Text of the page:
Crossing into the recreational realm of sports, the state has also been painfully slow in adapting to cultural acceptance as well. The St. Louis Cardinals were the last National League team to integrate its roster after Jackie Robinson broke the color barrier. Tom Alston appeared for the team in 1954, some seven years after Robinson reached Brooklyn.

It would seem ridiculous to think that Bill Russell would ever be anything besides a Boston Celtic. But digging into the NBA archives and reaching the 1956 Draft, which brought the future 11-time champion to the league, it reflects that it was originally the St. Louis Hawks who selected him with the 2nd overall pick that year. However, being acutely aware the environment he would be subjected to on a daily basis in the St. Louis area, Russell refused to report to the Hawks, and forced the trade to the Celtics, stating that he would “rather not play basketball than have to do it there.”

All the while, during the 76 years since Gaines’ victory (and subsequent loss) to break the barrier at Mizzou, the acts of hostility both socially and institutionally never truly subsided. The campus’ first black students did not occur until 1950 (which provided the inspiration for the “Concerned Student 1950” movement, which is currently ongoing). It was 12 years later that the first minority organization, Kappa Alpha Psi Fraternity Incorporated was granted a charter by the University. It took another five years after that for a black student government, the Legion of Black Collegians (LBC), to be recognized. Three years later, the first African-American professor reached the school’s ranks.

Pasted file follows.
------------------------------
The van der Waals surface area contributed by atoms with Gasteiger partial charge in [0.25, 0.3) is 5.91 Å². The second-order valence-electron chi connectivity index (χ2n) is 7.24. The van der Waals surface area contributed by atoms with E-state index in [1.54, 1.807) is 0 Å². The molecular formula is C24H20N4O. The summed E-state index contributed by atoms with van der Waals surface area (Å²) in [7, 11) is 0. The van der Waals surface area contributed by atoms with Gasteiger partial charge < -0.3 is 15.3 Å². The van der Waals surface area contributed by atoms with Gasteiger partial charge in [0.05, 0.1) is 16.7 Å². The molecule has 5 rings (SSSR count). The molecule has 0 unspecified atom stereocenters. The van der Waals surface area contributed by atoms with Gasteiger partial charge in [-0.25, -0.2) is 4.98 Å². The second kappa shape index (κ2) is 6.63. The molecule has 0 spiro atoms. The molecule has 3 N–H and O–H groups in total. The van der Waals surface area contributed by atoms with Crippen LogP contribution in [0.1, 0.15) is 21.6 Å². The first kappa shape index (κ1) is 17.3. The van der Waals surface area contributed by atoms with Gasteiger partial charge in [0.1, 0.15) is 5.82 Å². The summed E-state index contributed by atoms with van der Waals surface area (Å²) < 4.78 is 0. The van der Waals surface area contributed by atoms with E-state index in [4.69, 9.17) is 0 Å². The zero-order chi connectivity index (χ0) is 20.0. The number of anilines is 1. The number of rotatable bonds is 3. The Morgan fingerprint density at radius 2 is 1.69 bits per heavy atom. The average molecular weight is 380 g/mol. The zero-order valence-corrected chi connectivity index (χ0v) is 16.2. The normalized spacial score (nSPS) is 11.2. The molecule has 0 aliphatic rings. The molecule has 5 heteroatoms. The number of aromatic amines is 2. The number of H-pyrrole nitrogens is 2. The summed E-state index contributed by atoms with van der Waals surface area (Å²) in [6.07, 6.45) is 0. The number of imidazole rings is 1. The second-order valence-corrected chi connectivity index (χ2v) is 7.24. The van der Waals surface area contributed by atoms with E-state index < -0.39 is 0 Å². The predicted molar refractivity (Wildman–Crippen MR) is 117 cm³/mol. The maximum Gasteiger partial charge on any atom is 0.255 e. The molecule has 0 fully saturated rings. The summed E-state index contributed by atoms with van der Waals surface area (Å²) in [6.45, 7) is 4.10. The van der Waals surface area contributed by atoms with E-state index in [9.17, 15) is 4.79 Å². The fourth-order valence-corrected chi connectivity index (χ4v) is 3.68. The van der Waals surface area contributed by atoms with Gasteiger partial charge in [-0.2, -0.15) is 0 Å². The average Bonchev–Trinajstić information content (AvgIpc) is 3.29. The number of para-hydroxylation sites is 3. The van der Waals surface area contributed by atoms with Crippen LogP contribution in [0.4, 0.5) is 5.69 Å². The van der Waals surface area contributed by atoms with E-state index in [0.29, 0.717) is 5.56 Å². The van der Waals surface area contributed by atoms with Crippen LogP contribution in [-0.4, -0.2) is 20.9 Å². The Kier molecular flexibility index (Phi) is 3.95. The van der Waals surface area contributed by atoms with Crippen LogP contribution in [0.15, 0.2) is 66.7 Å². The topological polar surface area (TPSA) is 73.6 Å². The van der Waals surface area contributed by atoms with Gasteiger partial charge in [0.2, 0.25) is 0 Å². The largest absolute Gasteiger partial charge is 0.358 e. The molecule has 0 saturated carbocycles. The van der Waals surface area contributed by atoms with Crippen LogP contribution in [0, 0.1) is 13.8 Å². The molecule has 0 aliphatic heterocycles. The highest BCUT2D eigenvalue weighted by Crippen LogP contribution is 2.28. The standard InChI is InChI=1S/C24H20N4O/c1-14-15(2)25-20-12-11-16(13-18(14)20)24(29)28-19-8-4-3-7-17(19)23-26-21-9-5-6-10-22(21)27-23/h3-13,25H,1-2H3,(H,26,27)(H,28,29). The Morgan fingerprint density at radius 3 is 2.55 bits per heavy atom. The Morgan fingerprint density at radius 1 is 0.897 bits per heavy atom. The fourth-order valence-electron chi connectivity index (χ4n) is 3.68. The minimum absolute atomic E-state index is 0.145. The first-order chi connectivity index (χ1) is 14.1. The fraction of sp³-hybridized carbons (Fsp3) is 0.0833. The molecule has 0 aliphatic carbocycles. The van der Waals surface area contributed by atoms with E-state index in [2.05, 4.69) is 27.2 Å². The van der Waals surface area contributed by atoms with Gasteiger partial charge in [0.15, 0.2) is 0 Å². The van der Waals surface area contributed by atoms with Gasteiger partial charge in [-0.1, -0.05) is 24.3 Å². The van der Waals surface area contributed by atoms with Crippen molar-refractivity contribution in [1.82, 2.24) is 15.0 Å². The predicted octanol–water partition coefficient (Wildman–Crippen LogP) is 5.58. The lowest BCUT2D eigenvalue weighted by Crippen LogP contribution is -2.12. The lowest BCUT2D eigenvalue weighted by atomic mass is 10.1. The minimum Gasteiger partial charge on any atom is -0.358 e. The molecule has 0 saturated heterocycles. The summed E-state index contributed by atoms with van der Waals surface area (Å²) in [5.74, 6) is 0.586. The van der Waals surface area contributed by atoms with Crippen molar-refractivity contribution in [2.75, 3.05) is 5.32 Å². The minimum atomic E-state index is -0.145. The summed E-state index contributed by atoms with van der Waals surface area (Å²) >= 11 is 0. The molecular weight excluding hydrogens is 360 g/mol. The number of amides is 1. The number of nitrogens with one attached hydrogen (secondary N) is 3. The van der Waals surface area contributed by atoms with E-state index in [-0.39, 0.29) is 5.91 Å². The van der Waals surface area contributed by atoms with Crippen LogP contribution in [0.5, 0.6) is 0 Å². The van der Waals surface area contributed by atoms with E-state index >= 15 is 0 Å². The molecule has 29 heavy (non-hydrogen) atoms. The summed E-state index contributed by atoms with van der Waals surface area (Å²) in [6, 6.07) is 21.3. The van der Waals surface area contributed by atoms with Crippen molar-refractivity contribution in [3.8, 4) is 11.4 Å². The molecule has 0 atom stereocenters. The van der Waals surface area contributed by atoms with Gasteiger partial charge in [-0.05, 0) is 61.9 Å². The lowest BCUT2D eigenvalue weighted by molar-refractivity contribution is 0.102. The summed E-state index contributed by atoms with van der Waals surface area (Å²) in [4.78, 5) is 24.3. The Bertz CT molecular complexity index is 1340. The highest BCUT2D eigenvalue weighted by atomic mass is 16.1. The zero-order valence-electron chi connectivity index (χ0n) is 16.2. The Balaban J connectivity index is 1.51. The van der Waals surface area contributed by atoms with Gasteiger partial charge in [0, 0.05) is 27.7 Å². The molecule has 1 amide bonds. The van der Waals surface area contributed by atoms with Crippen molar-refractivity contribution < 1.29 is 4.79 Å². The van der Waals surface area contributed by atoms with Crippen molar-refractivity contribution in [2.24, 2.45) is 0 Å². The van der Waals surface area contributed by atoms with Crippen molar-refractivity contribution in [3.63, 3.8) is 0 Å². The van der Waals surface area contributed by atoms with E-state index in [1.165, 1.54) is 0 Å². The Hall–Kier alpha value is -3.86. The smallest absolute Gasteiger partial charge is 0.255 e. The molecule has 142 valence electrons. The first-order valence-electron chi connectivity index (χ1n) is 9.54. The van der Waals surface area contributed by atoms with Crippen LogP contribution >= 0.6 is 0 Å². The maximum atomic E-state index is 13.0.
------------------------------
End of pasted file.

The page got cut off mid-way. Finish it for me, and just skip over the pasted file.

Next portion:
All the while, the tensions between the student body stayed at odds. The LBC came to exist due to the fight back from black students against a Confederate flag waved in their proximity at a football game. To this day, the LBC holds its meetings in the campus’ Black Culture Center, which was initially established as sanctuary and gathering point for black students and black culture in the midst of their plight on campus. It currently stands on grounds where an African-American fraternity house was burned down in the 1970’s.

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The before & after: the sign on the grounds of the Gaines/Oldham Black Culture Center at the University of Missouri. Freshly vandalized on the evening of November 12, 2015 amid racial unrest on campus.
The before & after: the sign on the grounds of the Gaines/Oldham Black Culture Center at the University of Missouri. Freshly vandalized on the evening of November 12, 2015, amid racial unrest on campus.

In a striking showing of things remaining the same, this building and meeting ground for African-American students was the site that was vandalized with cotton balls thrown into its bushes late in the night in 2010.

So perhaps it is fitting that that this same location was the pivotal meeting point of all of the decisive elements that turned the current state of affairs at the university on its ear: racial unrest, rebellion against the status quo and the world of sports.